Catalog Essay | September 17, 2020 | Lot 45
Jackson Pollock arrived in New York in 1930 as a young art student from Los Angeles. He studied with Thomas Hart Benton at the Art Students League. Early in his career he absorbed the ideals of the European Surrealists, Mexican Socialist Muralists including David Alfaro Siqueiros and Jose Clemente Orozco and Picasso through works like Les Demoiselles d’Avignon exhibited at MoMA in 1945.
As a young artist, he worked for the Works Progress Administration (WPA) alongside Mark Rothko and Arshile Gorky. In the early 1940s championed by critic Clement Greenberg and patrons and gallerists Betty Parsons and Peggy Guggenheim he started to earn recognition and success as an artist. MoMA became the first museum to acquire a painting by Pollock, The She-Wolf of 1943.
The present drawing offered here harkens back to Pollock’s early works where he was exploring Surrealist and Symbolist themes. The calligraphic imagery captures the viewer by being almost legible as biomorphic glyphs dancing across the paper. The spontaneity of the composition and the gestural qualities evoked by each flourish are evidence of a competent and sure hand.
The following passages were adapted from “Jackson Pollock: The Colored Paper Drawings,” an exhibition at Washburn Gallery in New York City where the present work was included.
In his drawings and works on paper, which were an integral part of his working life, Pollock used a wide variety of media: pencil, crayon, colored pencil, ink gouache, tempera, watercolor, pastel, chalk, and enamel, alone and in combination. He worked on sketchbook sheets; textured, lined, and colored paper; Japanese paper; and other fine handmade papers.
Elizabeth Frank, “Notes on Technique” in Jackson Pollock (New York: Abbeville Press, 1983), pp. 114-115.
Pollock often chose to work on surfaces prepared with one evenly saturated color [as in the example offered here]. The colors of these sheets don’t become local to the mostly inked-on images but rather provide ground tone, a continuum extensive as surface, air or light, or sometimes all of these. Given a red, gray, light or dark blue, pink, brown or purple tone, the stage is set. Literally grounded or aswim in color, Pollock’s fancy wanders. The viewer’s imagination, too, is set loose among the resultant, accumulated conjurings.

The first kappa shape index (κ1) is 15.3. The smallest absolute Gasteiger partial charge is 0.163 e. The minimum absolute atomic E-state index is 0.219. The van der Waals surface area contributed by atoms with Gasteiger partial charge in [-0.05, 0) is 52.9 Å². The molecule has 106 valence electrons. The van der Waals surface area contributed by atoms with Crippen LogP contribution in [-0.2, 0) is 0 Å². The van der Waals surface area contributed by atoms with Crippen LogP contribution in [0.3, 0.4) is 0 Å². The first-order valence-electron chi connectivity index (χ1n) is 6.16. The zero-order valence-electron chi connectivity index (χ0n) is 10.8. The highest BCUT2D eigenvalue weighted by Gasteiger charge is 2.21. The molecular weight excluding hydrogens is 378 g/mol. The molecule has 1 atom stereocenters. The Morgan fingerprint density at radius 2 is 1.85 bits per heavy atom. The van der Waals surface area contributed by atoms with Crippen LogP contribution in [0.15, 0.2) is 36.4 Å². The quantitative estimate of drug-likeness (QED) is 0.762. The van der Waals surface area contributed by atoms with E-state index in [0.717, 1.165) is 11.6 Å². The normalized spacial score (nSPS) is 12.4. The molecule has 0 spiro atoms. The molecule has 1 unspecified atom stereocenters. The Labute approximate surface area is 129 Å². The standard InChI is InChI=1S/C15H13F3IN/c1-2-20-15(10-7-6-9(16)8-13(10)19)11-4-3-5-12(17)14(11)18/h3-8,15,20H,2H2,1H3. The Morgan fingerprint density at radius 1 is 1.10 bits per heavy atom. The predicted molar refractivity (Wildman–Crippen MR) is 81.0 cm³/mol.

The drawings can be seen as instances of a vast storyboard…It looks like aimless doodling until you catch onto the sequencing, the syntax. Perhaps therein lie the fundamentals of Pollock’s genius: a high tolerance for the notionally unintelligible backed by extraordinary deftness at pattern recognition. There are no semaphores. The graceful interstices add up in clusters articulated.
…Across a single spread may unfold a sensuous diary entry recounting the several adventures of a biomorph or just how many ways a flick of the wrist can make a black stain turn—all in a day’s work, so to speak. The endlessness of Pollock’s entanglement occurs not in unchecked infinitude but within each discrete site of the tangle itself, the surface Pollock made with whatever medium he took up . The support for such a fictive surface —-in this case, some piece of paper—- retains in every dimension the plainness of its boundaries. Thus, the interval between the image and surface closes. (Bill Berkson, November 1999)
In 1956, at 44 years old, Pollock died in an automobile accident. His wife and artist, Lee Krasner, continued to further his legacy donating major works to museum collections. Pollock is today recognized as one of the leading proponents of Abstract Expressionism and one of the most groundbreaking American artists.
Abstract painting is abstract. It confronts you. There was a reviewer a while back who wrote that my pictures didn’t have any beginning or any end. He didn’t mean it as a compliment, but it was. - Jackson Pollock